JB: (laughing) You know, when we say all options are on the table, we want to keep it at that level. And going beyond that, I think, would be imprudent, as George H.W. Bush would say.
HH: Well, radio is, of course, an audio show not, we can’t see what’s on your yellow pad. Anything written on our yellow pad right now you’d like to share with us?
JB: It says Hugh Hewitt. That’s what I have written down. (laughing)
HH: Okay, that’s not enough. Don’t invade the studio. Let’s talk about after Maduro. I think he’s a goner. How quickly can Venezuela revert to the norm of a thriving, I mean, they’re the rich, they’ve got the most oil in the world. How long will it take to recover?
JB: Well, we’re hoping it will be very quick, although one has to say the social disintegration, the assault on the fabric of civil society after 20 years of rule by Chavez and Maduro has had profound effects. You know, right now, we estimate somewhere perhaps as many as 4 million -plus refugees have fled from Venezuela, maybe a million and a half in Colombia, maybe half a million in Brazil, the other million scattered around, including a couple hundred thousand in this country. The poor people who were the source of Chavez’ support in the early years have been hardest hit. There are studies by think tanks and universities that said in the past, just in the past year or so, the weight of the average Venezuelan has decreased 24 pounds. Think about that. So the economic devastation that this socialist government has caused is really quite profound. On the other hand, we believe that the oil infrastructure, which has been neglected by Maduro so that he and his cronies can loot the oil revenues away from the Venezuelan people, we think that can be fixed in some substantial measure fairly quickly. So if we could get that turned back on, get oil production back up after Maduro leaves, then that’s a source of revenue that would be applied very quickly. We are looking now at what humanitarian assistance we can give. Secretary of State Mike Pompeo said last Saturday that we would be prepared to donate an initial $20 million dollars to the Red Cross, to the UN High Commission for Refugees. So we’re looking at all this very carefully.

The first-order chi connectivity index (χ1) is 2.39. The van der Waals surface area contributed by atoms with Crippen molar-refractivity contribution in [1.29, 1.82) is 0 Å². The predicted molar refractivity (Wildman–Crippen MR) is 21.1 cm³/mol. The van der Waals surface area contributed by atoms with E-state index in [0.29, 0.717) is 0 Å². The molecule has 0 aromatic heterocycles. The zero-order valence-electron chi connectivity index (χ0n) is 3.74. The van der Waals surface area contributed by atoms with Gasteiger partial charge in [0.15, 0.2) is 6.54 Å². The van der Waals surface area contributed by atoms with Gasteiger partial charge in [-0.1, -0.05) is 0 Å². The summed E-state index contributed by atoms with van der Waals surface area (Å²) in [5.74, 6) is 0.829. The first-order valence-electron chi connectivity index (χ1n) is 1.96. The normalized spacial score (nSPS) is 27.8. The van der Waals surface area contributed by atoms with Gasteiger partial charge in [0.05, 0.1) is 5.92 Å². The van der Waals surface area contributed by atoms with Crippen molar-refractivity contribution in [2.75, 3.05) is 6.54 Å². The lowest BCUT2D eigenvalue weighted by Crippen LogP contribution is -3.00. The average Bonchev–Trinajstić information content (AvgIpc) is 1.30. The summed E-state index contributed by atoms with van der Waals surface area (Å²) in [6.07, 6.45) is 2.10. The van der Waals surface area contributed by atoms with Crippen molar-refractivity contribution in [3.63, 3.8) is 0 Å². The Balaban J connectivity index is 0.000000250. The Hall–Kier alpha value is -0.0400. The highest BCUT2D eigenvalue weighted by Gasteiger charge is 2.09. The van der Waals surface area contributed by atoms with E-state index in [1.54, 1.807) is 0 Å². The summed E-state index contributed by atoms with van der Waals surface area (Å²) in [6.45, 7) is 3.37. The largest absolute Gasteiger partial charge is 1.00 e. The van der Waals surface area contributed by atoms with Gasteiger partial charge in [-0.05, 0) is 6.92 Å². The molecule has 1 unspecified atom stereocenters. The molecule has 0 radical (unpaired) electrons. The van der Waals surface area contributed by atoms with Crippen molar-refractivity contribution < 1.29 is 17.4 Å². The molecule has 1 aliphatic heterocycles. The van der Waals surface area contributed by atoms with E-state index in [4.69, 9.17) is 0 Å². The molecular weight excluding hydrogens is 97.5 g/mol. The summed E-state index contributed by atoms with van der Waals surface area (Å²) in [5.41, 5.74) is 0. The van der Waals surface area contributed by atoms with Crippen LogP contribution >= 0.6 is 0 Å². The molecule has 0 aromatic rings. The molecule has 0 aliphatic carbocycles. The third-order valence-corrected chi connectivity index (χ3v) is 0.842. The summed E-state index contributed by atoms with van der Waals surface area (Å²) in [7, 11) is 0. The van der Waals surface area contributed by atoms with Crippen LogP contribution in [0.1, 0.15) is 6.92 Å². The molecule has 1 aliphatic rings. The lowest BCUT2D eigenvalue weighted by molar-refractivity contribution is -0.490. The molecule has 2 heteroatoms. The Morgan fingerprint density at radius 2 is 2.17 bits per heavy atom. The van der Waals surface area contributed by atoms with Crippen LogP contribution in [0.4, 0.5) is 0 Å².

HH: Now Ambassador Bolton, Reuters reported atrocities have begun to occur – between 35 and 40 people murdered, 850 people kidnapped. I believe that the secret agents of Maduro were at the home of the actual president, legitimate leader, Guaido. Can even the dumbest generals and admirals count on us doing, standing by when they do this? I mean, can they not realize that’s going to trigger, if they have a Tiananmen Square in Venezuela, we’re not going to stand by, are we?